Earlier this week a woman dressed only in a hospital gown and socks was left at a bus stop by four security guards from a Baltimore hospital in the dead of night, in the freezing cold, without anyone to help or care for her.
The incident was captured on video and posted to Facebook by Imamu Baraka, a mental health counselor who works across the street.
“I just witnessed this with my own eyes,” Baraka wrote in his post. “I had no choice but to give this young lady a voice in this moment.”
As reported by the Baltimore Sun, the incident is being investigated by the University of Maryland Medical System. In a prepared statement, officials there said they shared the “shock and disappointment” of others who saw the video.
The women was being discharged from the emergency department, they said.“This unfortunate event is not representative of our patient-centered mission,” the statement said. “While there are many circumstances of this patient’s case that we cannot address publicly, in the end we clearly failed to fulfill our mission with this patient, no matter the circumstances of her case or the quality of the clinical care we provided in the hospital (which is not depicted in the video).”
Patient dumping, of which this appears to be an example, apparently has a long history. And while I had never heard of such a horrible practice, here's how it is described by Wikipedia:
Homeless dumping or patient dumping is the practice of hospitals or emergency services releasing homeless patients on the streets instead of placing them with a homeless shelter or retaining them, especially when they may require expensive medical care with minimal government reimbursement from Medicaid or Medicare. Many homeless people who have mental health problems can no longer find a place in a psychiatric hospital since the trend towards mental health deinstitutionalization from the 1960s onwards.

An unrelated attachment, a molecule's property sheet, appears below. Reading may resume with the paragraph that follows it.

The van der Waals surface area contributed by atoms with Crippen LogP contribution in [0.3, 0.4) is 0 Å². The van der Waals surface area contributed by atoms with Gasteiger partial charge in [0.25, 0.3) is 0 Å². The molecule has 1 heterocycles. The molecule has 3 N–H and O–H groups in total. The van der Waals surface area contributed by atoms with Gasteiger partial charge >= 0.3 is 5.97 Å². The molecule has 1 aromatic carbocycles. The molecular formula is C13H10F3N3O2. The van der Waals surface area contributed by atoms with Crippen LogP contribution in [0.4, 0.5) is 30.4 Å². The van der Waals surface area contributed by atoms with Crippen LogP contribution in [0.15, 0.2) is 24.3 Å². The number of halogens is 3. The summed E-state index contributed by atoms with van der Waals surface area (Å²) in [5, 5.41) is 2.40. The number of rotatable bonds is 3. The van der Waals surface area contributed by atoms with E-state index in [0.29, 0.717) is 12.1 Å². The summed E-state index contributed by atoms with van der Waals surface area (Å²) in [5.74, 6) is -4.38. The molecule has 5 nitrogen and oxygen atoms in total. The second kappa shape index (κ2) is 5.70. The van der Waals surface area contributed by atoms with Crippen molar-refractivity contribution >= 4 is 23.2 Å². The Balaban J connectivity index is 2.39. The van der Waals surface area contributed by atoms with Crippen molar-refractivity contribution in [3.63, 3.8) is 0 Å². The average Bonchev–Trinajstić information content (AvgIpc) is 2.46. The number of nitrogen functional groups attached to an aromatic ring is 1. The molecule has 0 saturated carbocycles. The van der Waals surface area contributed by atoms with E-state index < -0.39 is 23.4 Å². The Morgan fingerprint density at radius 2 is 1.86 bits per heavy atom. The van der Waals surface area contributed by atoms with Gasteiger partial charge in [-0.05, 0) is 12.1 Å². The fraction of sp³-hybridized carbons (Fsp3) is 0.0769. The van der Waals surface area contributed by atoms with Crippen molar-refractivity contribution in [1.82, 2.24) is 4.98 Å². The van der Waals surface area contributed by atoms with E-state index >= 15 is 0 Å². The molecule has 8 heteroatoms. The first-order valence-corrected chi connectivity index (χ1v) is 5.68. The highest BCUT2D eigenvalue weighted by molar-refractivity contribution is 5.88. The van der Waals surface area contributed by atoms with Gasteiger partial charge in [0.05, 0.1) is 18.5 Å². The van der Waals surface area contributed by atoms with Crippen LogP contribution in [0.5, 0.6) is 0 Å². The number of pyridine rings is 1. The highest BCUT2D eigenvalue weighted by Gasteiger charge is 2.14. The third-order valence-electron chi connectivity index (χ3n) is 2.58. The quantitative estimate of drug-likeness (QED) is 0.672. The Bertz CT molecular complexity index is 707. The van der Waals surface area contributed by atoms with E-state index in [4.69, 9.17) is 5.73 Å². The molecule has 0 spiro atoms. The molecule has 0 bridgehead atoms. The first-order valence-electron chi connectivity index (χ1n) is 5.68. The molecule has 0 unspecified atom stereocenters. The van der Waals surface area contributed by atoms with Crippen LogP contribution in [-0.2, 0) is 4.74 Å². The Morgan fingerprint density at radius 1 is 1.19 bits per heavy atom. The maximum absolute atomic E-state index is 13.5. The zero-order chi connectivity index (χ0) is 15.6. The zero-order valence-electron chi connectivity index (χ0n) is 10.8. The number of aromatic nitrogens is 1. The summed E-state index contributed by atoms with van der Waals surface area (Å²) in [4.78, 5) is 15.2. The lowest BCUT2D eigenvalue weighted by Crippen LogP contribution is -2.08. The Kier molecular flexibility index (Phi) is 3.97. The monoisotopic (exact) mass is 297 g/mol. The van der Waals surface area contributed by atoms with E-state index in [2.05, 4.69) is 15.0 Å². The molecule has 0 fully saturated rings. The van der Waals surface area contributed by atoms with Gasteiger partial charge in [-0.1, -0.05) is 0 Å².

The term "patient dumping" was first mentioned in the New York Times in articles published in the late 1870s describing the practice of private New York hospitals transporting poor and sickly patients by horse drawn ambulance to Bellevue Hospital, the city's preeminent public facility. The jarring ride and lack of stabilized care typically resulted in death of the patient and outrage of the public. Notwithstanding the passage of city ordinances prohibiting the practice it continued.
"Patient dumping" resurfaced in the 1980s, nationwide, with private hospitals refusing to examine or treat the poor and uninsured in the emergency departments (ED) and transferring them to public hospitals for further care and treatment. This refusal of care resulted in patient deaths and public outcry culminating with the passage of a federal anti-patient dumping law in 1986 known as the Emergency Medical Treatment and Active Labor Act.
As I wrote yesterday, the Trump administration is allowing states to impose new requirements on Medicaid patients -- typically low-income Americans. Some states are attempting to impose new emergency room fees and premiums even on individuals with incomes of $5,100 per year.
Will this lead to a new round of patient dumping if they can't pay those fees? Will it lead to more incidents like the one in Baltimore?
Once again, I ask: Is this how we #MAGA?